Definition: The angle formed by an object at a given external point
Drag the orange dot representing the observer's eye, or the base of the flagpole. Note how the angle subtended by the flagpole to the observer's eye varies with distance.
The moon subtends an angle of approximately 0.54° (32 arc-minutes)
to an observer on the Earth.
Of course, the moon's orbit is not constant or exactly circular, so this varies a little. But not by very much.
If you hold up your thumb at arm's length, you can easily cover the full moon.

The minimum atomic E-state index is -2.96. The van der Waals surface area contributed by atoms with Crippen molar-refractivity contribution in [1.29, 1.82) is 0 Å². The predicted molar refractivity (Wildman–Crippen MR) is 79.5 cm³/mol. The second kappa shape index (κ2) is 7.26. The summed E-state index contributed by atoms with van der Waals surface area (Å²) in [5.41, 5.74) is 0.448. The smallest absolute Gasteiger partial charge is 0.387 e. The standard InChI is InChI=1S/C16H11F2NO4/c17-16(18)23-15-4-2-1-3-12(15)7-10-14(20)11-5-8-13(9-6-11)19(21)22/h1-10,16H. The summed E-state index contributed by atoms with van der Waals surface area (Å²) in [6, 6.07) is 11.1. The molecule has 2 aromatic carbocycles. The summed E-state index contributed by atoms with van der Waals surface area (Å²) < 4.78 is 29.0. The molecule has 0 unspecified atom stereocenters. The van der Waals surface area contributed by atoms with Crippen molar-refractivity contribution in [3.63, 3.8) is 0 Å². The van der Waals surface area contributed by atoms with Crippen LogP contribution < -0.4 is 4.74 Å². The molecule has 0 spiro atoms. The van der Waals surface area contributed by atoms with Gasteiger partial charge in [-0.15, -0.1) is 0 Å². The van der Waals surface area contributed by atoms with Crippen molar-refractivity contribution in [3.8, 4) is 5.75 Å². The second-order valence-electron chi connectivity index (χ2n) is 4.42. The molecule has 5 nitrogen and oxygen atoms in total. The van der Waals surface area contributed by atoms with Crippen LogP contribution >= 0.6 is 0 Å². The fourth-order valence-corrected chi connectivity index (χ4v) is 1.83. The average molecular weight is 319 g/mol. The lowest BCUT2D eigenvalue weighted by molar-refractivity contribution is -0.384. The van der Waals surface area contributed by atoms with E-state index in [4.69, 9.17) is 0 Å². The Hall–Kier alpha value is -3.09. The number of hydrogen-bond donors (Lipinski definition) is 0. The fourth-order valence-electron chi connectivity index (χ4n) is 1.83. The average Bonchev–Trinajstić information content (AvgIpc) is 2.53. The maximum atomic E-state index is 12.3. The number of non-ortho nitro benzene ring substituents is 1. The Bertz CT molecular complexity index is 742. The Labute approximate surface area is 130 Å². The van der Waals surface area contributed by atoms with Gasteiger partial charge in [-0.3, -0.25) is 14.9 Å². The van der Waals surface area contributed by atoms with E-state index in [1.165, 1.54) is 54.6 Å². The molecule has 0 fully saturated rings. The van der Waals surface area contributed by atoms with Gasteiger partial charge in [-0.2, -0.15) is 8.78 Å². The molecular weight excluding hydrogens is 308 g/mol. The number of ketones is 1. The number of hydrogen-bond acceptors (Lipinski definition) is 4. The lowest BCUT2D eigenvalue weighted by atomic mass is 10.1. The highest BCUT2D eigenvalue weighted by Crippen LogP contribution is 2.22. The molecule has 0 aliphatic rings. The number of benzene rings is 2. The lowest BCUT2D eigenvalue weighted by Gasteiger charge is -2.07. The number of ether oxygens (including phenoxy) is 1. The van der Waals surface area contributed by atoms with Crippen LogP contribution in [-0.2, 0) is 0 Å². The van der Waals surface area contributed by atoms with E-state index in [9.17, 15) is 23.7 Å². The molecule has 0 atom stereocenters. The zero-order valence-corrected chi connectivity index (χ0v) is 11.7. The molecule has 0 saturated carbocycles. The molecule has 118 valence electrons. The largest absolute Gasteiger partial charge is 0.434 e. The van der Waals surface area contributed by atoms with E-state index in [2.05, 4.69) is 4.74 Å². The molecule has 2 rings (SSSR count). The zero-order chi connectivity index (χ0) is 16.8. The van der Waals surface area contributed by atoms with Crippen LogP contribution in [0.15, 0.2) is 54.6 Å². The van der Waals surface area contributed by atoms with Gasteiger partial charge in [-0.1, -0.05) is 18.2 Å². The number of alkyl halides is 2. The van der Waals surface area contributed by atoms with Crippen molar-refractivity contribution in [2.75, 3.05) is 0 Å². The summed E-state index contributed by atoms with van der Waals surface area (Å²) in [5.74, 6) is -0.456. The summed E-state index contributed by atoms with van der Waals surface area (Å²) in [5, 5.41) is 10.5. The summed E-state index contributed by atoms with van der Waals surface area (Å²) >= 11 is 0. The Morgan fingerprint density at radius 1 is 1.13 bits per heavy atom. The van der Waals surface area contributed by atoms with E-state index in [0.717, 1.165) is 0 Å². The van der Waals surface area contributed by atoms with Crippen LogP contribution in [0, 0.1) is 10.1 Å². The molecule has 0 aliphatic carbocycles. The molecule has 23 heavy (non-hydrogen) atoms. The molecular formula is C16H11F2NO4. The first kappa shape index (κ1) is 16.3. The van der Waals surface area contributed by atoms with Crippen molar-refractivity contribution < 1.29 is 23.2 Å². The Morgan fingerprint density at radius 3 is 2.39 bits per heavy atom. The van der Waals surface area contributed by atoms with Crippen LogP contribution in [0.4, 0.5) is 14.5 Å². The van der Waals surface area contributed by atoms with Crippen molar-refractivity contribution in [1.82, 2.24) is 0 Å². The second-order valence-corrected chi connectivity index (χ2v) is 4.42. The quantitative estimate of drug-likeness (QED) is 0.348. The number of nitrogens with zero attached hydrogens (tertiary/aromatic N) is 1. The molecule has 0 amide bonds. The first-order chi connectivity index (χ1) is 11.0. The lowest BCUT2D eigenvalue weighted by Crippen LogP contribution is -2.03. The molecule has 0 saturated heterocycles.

This means your thumb subtends a larger angle to your eye at arm's length
than the moon does at 380,000 kilometers.
The sun, on the other hand, subtends an angle of approximately 0.52°
(31 arc-minutes) to an observer on the Earth.
This is a striking coincidence. By sheer chance, it is almost the same as the angle subtended by the moon.
This is why, during a solar eclipse, that the moon almost exactly covers the sun.
A Solar Eclipse
Because they both subtend nearly the same angle to the earth, when the moon gets between the sun and the earth, it covers the
sun almost exactly, causing a solar eclipse. During the eclipse a thin glittering ring can be seen around the disk.
This is caused by hot glowing gases and other material streaming into space from the sun.
The sun is about 150,000,000 kilometers from the earth,
so clearly the sun must be vastly larger than the moon.